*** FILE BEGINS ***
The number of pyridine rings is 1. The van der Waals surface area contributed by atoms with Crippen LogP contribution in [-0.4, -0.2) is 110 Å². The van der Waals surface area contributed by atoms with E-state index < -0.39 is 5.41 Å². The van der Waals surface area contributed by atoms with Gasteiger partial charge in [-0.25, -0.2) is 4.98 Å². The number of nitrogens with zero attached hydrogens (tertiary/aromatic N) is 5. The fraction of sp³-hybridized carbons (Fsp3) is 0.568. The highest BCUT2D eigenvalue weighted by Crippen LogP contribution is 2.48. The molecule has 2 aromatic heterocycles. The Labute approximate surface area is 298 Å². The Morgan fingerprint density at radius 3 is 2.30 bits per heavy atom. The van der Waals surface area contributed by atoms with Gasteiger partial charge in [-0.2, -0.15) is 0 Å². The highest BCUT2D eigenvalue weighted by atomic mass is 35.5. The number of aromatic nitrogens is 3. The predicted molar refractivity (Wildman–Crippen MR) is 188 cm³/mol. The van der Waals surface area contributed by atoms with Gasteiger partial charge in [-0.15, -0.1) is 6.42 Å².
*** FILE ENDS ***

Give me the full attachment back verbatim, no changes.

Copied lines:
The number of pyridine rings is 1. The van der Waals surface area contributed by atoms with Crippen LogP contribution in [-0.4, -0.2) is 110 Å². The van der Waals surface area contributed by atoms with E-state index < -0.39 is 5.41 Å². The van der Waals surface area contributed by atoms with Gasteiger partial charge in [-0.25, -0.2) is 4.98 Å². The number of nitrogens with zero attached hydrogens (tertiary/aromatic N) is 5. The fraction of sp³-hybridized carbons (Fsp3) is 0.568. The highest BCUT2D eigenvalue weighted by Crippen LogP contribution is 2.48. The molecule has 2 aromatic heterocycles. The Labute approximate surface area is 298 Å². The Morgan fingerprint density at radius 3 is 2.30 bits per heavy atom. The van der Waals surface area contributed by atoms with Gasteiger partial charge in [-0.2, -0.15) is 0 Å². The highest BCUT2D eigenvalue weighted by atomic mass is 35.5. The number of aromatic nitrogens is 3. The predicted molar refractivity (Wildman–Crippen MR) is 188 cm³/mol. The van der Waals surface area contributed by atoms with Gasteiger partial charge in [-0.15, -0.1) is 6.42 Å².